Nothing can run your business like a well-oiled machine than having improved processes in place. This then affects your productivity and, consequently, the profits generated. How do you start improving your process? In this episode, Eric Anderton brings someone whose experience runs deep in developing and executing processes in construction. He sits down with Whitney Hill, the co-founder and CEO of SnapADU, an accessory dwelling unit (ADU, guest house, granny flat, casita) construction company serving San Diego. Here, Whitney sheds light on the importance of processes, offering great tips and strategies to help you improve them. She also highlights some of the struggles many businesses encounter along the way—from resistance towards documenting to the cycle of communication. Find solutions to overcome these roadblocks to success. Join Whitney in this great conversation to gain insights on improving and executing new processes.
Watch the episode here
Listen to the podcast here
Boost Your Productivity And Profit With Improved Processes With Whitney Hill
Tips And Strategies For Success
Process improvement is vital if you are going to scale your company or sustain your company’s success and that is the topic of this conversation with Whitney Hill. She is the Cofounder and CEO of SnapADU, which is an accessory dwelling unit construction company serving San Diego. I bring her on because she has deep experience in her educational background and also her background prior to construction in developing and executing processes. Though her company is a smaller residential company, the principles that we discuss here are applicable to large commercial construction companies as well.
We talk about why processes are important, how to improve the process, how to document processes accurately, why people resist documenting and improving processes, how to overcome that resistance, as well as the cycle of communication that is essential if you’re going to be able to execute new processes in your business. If you need to improve your processes, this interview is for you. Enjoy it and share it. If you can do this for me, I’d appreciate it and that is to give the show a rating or a review wherever you get your shows. Thank you for reading.
Whitney, welcome to the show.
Thanks, Eric. It’s great to be here.
I’m excited to have you on because I know that you are passionate about processes. I don’t usually do this but I’ve got to tell you a story before we dive in. I had a tooth that was taken out and my dentist put in the fake root. You got to put the fake root in and the root has got to get bonded in with your bone structure before they put the crown on top. I’m a total sissy when it comes to going to the dentist. I hate it.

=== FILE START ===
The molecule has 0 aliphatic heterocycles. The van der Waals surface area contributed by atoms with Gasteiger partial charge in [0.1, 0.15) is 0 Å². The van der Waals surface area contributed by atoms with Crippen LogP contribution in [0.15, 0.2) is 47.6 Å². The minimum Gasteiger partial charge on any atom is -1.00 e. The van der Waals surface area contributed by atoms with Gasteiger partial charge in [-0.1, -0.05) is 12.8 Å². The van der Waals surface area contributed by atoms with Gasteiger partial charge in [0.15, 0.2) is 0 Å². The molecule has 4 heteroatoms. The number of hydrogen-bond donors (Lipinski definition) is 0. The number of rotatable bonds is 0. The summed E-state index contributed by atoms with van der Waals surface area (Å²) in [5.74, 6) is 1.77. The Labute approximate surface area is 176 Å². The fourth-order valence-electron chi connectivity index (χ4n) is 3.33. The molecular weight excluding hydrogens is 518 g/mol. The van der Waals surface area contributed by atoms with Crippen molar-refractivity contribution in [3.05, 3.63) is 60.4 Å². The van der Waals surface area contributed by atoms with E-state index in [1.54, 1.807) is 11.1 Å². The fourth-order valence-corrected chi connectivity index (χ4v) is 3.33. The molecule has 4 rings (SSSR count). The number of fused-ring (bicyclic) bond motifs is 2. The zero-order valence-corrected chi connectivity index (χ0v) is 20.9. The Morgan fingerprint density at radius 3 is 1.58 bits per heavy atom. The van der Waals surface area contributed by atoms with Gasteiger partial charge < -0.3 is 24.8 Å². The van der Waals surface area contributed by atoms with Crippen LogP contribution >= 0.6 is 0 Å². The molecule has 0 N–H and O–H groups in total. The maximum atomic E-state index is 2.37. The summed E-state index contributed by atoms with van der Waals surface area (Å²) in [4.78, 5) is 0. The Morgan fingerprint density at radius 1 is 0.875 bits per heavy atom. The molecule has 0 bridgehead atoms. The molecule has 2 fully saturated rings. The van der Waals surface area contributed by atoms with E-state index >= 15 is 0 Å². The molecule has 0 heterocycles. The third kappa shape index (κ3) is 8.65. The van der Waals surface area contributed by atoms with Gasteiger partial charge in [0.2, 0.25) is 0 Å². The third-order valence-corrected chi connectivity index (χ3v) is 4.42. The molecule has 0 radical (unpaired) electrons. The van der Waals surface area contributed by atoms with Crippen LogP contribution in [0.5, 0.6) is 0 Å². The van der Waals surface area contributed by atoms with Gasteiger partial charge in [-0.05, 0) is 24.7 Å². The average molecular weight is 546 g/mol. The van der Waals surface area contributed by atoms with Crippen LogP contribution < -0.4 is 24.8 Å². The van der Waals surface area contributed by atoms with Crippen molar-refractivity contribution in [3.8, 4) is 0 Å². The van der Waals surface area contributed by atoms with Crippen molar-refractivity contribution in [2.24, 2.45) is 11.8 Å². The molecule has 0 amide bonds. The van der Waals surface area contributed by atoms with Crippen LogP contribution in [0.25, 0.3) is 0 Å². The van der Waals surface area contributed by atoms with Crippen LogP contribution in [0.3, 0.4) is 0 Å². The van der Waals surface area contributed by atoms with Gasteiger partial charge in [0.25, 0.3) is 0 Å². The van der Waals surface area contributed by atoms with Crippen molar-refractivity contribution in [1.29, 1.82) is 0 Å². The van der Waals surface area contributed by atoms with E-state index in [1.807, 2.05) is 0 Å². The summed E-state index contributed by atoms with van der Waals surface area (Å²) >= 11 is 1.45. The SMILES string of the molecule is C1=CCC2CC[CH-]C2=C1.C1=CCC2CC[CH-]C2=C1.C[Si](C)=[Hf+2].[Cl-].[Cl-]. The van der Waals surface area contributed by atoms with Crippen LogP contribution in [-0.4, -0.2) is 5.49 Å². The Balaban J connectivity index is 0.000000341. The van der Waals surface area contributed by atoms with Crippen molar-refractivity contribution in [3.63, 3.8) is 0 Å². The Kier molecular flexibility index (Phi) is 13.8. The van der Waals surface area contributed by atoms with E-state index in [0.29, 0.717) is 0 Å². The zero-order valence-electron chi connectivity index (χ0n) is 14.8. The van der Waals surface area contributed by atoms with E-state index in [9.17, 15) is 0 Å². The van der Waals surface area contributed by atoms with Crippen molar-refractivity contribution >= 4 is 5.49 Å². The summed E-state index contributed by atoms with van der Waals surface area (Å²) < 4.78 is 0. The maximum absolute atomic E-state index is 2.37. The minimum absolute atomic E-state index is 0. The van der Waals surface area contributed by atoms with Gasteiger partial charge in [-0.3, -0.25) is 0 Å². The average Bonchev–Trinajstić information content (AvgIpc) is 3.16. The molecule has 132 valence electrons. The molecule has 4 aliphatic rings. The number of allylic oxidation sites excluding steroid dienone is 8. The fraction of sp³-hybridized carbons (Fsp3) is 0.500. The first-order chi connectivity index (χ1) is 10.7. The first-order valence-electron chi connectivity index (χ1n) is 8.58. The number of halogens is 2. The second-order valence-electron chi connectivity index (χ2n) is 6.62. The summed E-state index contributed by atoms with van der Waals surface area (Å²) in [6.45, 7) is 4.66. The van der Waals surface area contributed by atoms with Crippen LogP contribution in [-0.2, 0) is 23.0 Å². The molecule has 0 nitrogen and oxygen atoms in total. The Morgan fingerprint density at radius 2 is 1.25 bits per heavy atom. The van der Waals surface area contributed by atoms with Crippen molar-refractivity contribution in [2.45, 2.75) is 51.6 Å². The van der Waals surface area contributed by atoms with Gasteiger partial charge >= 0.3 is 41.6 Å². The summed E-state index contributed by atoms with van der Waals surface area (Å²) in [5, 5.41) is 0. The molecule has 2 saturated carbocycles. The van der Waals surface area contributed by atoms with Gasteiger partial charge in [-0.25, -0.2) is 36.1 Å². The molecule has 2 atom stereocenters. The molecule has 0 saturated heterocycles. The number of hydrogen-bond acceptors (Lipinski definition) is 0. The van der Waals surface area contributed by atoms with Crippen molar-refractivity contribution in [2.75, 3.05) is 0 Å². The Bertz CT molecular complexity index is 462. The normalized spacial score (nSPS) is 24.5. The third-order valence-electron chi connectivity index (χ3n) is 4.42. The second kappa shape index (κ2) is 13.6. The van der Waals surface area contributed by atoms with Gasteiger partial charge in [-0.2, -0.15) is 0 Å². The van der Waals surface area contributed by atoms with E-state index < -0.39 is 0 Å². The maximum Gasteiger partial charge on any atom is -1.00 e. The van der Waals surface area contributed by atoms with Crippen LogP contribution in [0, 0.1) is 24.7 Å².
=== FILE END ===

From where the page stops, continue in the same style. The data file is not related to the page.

She injected me and all this kind of stuff. I sucked it up and I was brave. I had to take antibiotics to put the swelling down. It was a big pain in the neck. Everything’s all good and then I go back to the dentist to get my teeth cleaned and for her to check on the root bit because the actual crown’s going in a couple of months.
She says, “Did I tell you not to brush with an electric toothbrush?” I’m like, “No.” I’m proud of the fact that I floss every day and use an electric toothbrush. She’s like, “The vibrations from the electric toothbrush may have moved the root that we put in and it may not have bonded into the bone. With that, we might have to take out the implant and the root and then put a new one in.
It struck me right there. I said, “Why didn’t you tell me this?” She was over her shoulder talking to her assistant, “Can you make a note to make sure that’s in the documents from now on?” I’m like, “It’s a process. You should have done something about that.” That’s why I’m so excited about you coming on and talking about processes. What is your main focus or passion when it comes to improving processes in a business?
My main passion in it is best leveraging your team. If you have not taken the time and effort to make sure you have streamlined processes, you’re probably filling in some gaps with manpower that could be better allocated elsewhere.
Let’s back up here. Tell me what you mean by a process. Give me a definition of a process.
A process is any concrete sequence of actions that contributes towards a task related to broader goals in your company. That might be on the production side or the company support side on things like marketing. As it relates to production, for us, processes all tie together so that we can build each one of our accessory dwelling units in the same way and ensure, like your dental visit, that we have not left out any crucial steps along the way.
When you’re talking about best leveraging the team, I can think of my poor dentist. This thought was bouncing around in her head for a long period. “Did I tell Eric not to brush with the electric toothbrush?” That’s one thing that the process does. It helps you to leverage your team by simplifying and then amplifying what it is they do daily. Is that right?
That’s exactly it and it reduces that mental burden of having to keep in mind all of the things like, “Don’t brush with an electric toothbrush.” A lot of folks will get pushback on having concrete processes in place. A lot of the things that we heard, in the beginning, were, “I don’t need to be told how to make a peanut butter sandwich. I know the steps.” Sure, because you’ve made hundreds of those over your lifetime.” You’re sometimes documenting things that seem very straightforward to more seasoned employees but you have to keep in mind that you’re doing this documentation so that everyone’s on the same page about what the process is.